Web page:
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With minarets and domes, mosques across the country reflect the distinct Indo-Islamic architectural features. But there is a string of mosques along Tamil Nadu’s coast which reflect Tamil or Dravidian style of architecture. Most of these mosques on the coast were constructed between 1200 and 1300 A.D and they adopted features of temples constructed at that time. While many such mosques disappeared over the period, a handful of such mosques along the coast survived and stand witness to this style today. Unlike North India where Islam was introduced by invaders, the religion was introduced in South India by traders. Arab traders brought the religion to western and eastern coasts. Islam spread as they interacted with the local people. The first mosque in India was constructed as early as 629 AD in Kerala.

Unlike North India where Islam was introduced by invaders, the religion was introduced in South India by traders. Arab traders brought the religion to western and eastern coasts. Islam spread as they interacted with the local people. The first mosque in India was constructed as early as 629 AD in Kerala.



Miharab at Keezhakarai old Jumma mosque

Dr J Raja Mohammad, Former Assistant Director of Museums and author of the book Islamic Architecture in Tamil Nadu, says that Islamic architecture did not have any codification to construct the mosques. “It was not like constructing a temple with Agama rules. Mosques at that time were constructed adopting the local style. In our case, it was Dravidian style,” he said.
 
The three distinct features of a mosque are a minaret, dome and arched entries. But these features appeared over time when the Indo-Islamic architecture style evolved. “The first dome structure in Tamil Nadu was constructed in Madurai at Allaudin Pallivasal which is, in fact, the tomb of a ruler,” Mohammad said.
 
V Rajaguru, President of Ramanathapuram Archaeological Research Centre, has studied mosques with local architectural features in Ramanathapuram district. Islam came to the Ramanathapuram coast around the 10th century. There is a sizable population of Muslims in this coastal stretch.
 
The stone inscription of Maravarman Sundarapandian II dated 1247 AD speaks about donating two villages, Ambathur and Maruthur, to a mosque in Pavithramanickapattinam region of Keezhachembi Nadu in Ramanathapuram. The stone inscription was found inside the Thirupullani temple.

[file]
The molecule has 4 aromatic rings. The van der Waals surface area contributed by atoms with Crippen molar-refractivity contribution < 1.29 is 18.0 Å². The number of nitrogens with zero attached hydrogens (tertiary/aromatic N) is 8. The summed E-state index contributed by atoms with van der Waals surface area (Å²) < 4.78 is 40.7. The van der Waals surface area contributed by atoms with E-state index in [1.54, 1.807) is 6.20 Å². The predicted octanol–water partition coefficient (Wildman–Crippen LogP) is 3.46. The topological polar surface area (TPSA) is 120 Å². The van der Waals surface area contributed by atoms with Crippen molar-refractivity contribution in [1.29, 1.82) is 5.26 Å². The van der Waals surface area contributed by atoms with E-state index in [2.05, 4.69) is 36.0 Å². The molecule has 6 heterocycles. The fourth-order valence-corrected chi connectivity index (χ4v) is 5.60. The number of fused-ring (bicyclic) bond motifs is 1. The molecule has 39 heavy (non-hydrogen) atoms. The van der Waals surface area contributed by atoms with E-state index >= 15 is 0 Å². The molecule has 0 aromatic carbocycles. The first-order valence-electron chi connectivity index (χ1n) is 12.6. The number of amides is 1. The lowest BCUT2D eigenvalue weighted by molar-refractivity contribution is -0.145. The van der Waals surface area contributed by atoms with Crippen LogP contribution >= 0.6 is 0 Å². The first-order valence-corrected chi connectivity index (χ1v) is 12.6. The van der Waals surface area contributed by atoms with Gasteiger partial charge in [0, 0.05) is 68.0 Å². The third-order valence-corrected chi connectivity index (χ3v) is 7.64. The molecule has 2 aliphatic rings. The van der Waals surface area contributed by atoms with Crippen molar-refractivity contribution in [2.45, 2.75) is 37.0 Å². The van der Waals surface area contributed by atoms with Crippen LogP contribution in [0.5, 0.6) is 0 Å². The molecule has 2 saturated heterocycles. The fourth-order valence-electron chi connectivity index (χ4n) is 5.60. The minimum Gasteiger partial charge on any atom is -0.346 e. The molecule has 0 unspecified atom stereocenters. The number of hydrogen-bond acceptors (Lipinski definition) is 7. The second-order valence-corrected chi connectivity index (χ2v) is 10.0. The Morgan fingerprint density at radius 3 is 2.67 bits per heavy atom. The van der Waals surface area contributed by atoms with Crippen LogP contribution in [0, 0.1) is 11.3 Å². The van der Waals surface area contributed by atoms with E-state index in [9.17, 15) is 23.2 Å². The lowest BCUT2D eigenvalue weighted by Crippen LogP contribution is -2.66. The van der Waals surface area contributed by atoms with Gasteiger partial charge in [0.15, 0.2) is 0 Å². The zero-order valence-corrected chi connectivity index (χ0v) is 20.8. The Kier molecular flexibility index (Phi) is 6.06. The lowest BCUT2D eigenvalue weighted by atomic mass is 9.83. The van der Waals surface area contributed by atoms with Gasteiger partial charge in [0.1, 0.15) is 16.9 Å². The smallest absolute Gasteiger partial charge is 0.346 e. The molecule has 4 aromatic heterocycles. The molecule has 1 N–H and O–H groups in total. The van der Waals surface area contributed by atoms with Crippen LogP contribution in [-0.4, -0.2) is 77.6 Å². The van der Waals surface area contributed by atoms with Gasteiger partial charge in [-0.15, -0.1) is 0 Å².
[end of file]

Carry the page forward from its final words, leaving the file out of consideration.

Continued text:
Stone carvings at Keezhakarai Jumma mosque

There are records that show that Anjuvannam, a Muslim trade guild, repaired a hall opposite Lord Shiva temple at Theerthandathanam in the year 1269 AD. Another stone inscription dated 1300 AD at Keezhakarai talks about Muslim settlements. When the Muslims constructed the mosques, local materials like sandstone available on the Ramanathapuram coast were used. Mosques at Keezhakarai, Vedhalai, Valinokkam, Narippaiyur were all constructed using sandstone.

 
The traditional temple-style construction was adopted to build these mosques. Rajaguru says these mosques have a main hall, side halls, courtyard and mihrab – the place of worship facing Mecca. The stone pillars are carved with beautiful flower structures. “Some of the mosques in Keezhakarai have unique stone carvings of flowers. There are Islamic structures constructed purely in the Tamil style. The stone pillars found in these mosques look strikingly similar to those Utharakosamangai and Thirupullani temples. The only difference is these stone pillars at mosques don’t have any sculptures,” Rajaguru stated.
 
Raja Mohammad said that the Muslims used the stonemasons who constructed temples. These stonemasons followed the style they were familiar with. Muslims insisted on only one thing: the stone pillars should not have any sculptures. So the stonemasons used their creativity and carved flowers in place of sculptures, he reasoned.

Muslims used the stonemasons who constructed temples. These stonemasons followed the style they were familiar with. Muslims insisted on only one thing: the stone pillars should not have any sculptures. So the stonemasons used their creativity and carved flowers in place of sculptures 

This method of adopting the local style, however, put the Islamic structures in a spot when European historians started writing local history, says Raja Mohammad. They created suspicion that the mosques were in fact temples occupied by invaders. “It is a false claim. My book establishes that the mosques were constructed in local style and were not occupied temples,” he stated.
 
In later centuries, mosque construction moved away from the local Tamil or Dravidian style. Indo-Islamic architecture based on the Mughal style evolved and the mosques started following this style.
Today, minaret and dome construction is being phased out. “There are no skilled masons who could construct minarets or domes now. Most of the mosques use precast materials,” Mohammad added.

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